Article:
Review by Mathew Clayton
When I was a young teenager, I used to go and watch Brighton and Hove Albion play. And although primarily I did go for the football, there was also a pleasurable rush to be had from the disorderly nature of the crowd – large Wild West style brawls seemed to break out regularly and at random. I remember one Saturday afternoon trying to get back to the car after the game and coming across two sets of rampaging fans in Hove Park. Like a very violent game of ‘It’, they were comically chasing each other round a large ornamental bed of roses. It was only years later, when revisiting the park with my kids, that I realised the rose bed was also home to the Gold Stone. The mystical standing stone also knows the Grey Wether that gave its name to the Albion’s home ground. In other parts of the country stone circles are to be found in dramatic landscapes, in wild and remote places. In Sussex they are in the middle of a rose bed with a pretty little hooped wrought iron fence round them. The weirdness in Sussex is always hidden in plain sight.
Another place that echoes this idea is at the heart of a new book by Justin Hopper. Beachy Head is, on the face of it, a beauty spot par excellence. White cliffs, topped with close cropped, green green grass looking out over the blue, blue sea towards France. What could be more delightful? But as you get close to the cliff edge you start to notice the little rows of crosses stuck into the ground. It is deeply disturbing. The first wife of Hopper’s grandfather jumped off Beachy Head and his attempt to uncover her story runs through this book about the South Downs like a like a dark seam of flint through the ever-present chalk.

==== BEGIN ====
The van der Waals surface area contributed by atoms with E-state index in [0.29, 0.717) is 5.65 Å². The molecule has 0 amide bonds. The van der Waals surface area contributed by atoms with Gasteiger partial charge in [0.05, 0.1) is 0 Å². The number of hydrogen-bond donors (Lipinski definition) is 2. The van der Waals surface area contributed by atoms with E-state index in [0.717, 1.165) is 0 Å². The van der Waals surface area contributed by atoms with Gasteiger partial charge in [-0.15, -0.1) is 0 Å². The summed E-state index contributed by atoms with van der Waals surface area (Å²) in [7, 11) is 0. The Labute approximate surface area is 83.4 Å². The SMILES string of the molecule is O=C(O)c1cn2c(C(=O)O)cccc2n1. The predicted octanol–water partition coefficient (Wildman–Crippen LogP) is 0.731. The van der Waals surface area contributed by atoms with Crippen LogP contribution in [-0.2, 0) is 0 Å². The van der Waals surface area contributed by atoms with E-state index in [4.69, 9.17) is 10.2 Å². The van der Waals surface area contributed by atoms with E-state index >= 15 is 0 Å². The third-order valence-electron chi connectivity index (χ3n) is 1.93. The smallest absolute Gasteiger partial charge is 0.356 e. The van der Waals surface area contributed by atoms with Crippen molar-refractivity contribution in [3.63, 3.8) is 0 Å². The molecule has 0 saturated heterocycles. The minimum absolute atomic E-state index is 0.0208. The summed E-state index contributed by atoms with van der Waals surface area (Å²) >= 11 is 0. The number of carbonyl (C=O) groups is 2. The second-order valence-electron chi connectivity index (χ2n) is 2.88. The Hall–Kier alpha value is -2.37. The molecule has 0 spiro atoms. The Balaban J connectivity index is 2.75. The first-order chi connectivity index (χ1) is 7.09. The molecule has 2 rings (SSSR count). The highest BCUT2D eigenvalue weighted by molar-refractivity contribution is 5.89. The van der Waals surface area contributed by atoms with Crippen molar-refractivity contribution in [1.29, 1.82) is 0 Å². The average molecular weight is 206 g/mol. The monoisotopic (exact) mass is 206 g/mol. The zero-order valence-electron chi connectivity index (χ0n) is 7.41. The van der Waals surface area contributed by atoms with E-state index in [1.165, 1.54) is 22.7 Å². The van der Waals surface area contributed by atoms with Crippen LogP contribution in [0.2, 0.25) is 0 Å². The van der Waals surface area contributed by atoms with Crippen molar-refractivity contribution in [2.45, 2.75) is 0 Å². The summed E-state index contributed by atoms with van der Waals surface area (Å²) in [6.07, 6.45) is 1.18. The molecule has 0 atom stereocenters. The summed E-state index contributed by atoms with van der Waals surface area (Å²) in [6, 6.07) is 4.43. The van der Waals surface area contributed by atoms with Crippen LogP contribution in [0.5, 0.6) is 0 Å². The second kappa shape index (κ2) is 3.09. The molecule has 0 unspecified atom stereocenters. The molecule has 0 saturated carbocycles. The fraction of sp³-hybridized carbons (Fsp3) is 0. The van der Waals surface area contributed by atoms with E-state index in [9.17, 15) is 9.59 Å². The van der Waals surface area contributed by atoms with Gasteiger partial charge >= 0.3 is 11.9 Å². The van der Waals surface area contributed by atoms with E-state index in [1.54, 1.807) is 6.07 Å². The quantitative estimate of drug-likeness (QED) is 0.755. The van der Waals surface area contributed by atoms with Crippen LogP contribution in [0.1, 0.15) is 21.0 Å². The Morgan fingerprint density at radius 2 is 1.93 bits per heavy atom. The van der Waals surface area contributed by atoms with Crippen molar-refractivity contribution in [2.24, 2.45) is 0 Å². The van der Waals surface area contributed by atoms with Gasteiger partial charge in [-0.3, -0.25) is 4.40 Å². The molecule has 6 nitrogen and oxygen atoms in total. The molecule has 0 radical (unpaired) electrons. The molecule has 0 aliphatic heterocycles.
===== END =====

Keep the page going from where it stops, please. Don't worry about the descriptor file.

Alongside this, Hopper meets a number of fellow travellers — crop circle makers in Wiltshire, Morris Men on Chanctonbury Ring — in an attempt to discover some deeper truth not just about the South, but about Albion in general. He explains this philosophy at the start of the book: ‘I read the South Downs as a “core sample” of another England. In this alternative zone that exists side by side with the modern world, the linear nature of time is not assured. There are places in the landscape that exude what might be called the “everywhen”; they are haunted places. And ghosts require a little faith’.
Hopper is an American living in the UK who has been involved in a number of interesting audio and poetry projects. This is his first book. You can find more about him here. The book is enhanced by wonderfully atmospheric illustrations by Mairead Dunne.
The Old Weird Albion is out now, and available here.